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Value Proposition: How a local business doubled its space in 9 months

October 8th, 2015 No comments

There are really only two types of marketing.

There’s “Let’sThrowEverythingWeHaveAtTheCustomerAndSHOUTITREALLYLOUD!” marketing. The value for the customer is not very clear with this method, but if the company buys enough TV spots, throws some huge incentives in the mix and pays high enough affiliate marketing commissions, it will move some product.

As for a sustainable business with reliable margins? Well, the marketer running these campaigns will be long gone by the time those topics come up.

And then there is …


Value-based marketing

This type of marketing is harder. Way harder. It involves discovering what customers really want, creating products and services with true value for the customer and clearly communicating those values.

You can see this battle most clearly in marketing for local businesses. I was thinking of this topic when I flipped through our local copies of Money Pages and Mint Magazine. These are essentially coupon circulars with local businesses and some national brands filling every inch of the space they bought with ink, shouting at the customer, practicing “Let’sThrowEverything …” — well, you get the idea.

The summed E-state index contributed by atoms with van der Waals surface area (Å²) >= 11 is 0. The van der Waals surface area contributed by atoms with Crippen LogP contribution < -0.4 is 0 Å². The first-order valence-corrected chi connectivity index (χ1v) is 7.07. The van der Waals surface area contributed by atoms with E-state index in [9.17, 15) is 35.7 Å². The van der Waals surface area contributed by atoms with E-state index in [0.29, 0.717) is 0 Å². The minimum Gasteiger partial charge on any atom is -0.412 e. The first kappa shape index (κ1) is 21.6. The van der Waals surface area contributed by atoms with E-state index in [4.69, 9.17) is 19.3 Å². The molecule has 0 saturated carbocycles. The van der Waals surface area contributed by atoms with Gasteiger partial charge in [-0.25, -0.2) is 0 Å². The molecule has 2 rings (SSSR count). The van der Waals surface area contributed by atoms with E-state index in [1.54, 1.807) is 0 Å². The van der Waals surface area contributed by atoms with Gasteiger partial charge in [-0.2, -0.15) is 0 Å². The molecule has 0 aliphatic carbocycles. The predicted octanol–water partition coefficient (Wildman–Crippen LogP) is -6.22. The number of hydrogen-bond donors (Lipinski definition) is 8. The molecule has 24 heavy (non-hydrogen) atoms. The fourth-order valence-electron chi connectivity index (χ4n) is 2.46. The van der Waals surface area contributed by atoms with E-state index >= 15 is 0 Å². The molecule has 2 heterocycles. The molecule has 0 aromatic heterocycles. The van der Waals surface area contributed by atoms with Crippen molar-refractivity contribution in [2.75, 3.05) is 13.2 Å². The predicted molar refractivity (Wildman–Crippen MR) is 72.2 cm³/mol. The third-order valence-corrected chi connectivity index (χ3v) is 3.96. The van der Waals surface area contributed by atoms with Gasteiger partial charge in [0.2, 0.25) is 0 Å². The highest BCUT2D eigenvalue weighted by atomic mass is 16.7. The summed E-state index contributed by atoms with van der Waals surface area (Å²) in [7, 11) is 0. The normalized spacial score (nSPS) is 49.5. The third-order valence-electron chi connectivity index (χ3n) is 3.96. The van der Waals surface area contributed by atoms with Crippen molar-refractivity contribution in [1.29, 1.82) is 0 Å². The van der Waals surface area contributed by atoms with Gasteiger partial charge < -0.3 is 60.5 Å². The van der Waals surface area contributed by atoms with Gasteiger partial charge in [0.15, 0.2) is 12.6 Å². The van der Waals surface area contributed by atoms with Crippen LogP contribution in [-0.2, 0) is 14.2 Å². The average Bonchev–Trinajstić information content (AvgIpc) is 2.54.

Flipping through these circulars, I have no idea why I should go to one tire shop over the other or eat at one restaurant instead of the other. They’re all the same. The only question is — which will shout louder to get my attention or offer a bigger discount?


Local businesses have a huge advantage over national brands

Now here’s the irony.

You might say local business tend to practice this type of marketing because they don’t have professional marketers on staff or, if they do, the companies are too small to properly resource them.

However, local businesses have something that every marketer at a major brand covets — a seat at the table.

Whether this is because the marketing is done by a solopreneur or partner in the business, or just because the business is small enough that even a junior marketer can speak with and perhaps influence the CEO, the people running small business marketing can provide more influence than the coupon and the ad — they can help shape and create a value proposition.

This got me thinking …


What does a local business look like if it was built from the ground up with an effective value proposition?

At MECLABS Institute, value proposition is a core research topic. So when Zuzia Soldenhoff-Thorpe submitted an application to speak at MarketingSherpa Summit 2016 with her story about launching Bay & Bee (a locally owned eco-friendly play space here in Jacksonville, Florida), I saw it as a great opportunity to reconnect with her and learn about building a business from the ground up with a real value prop.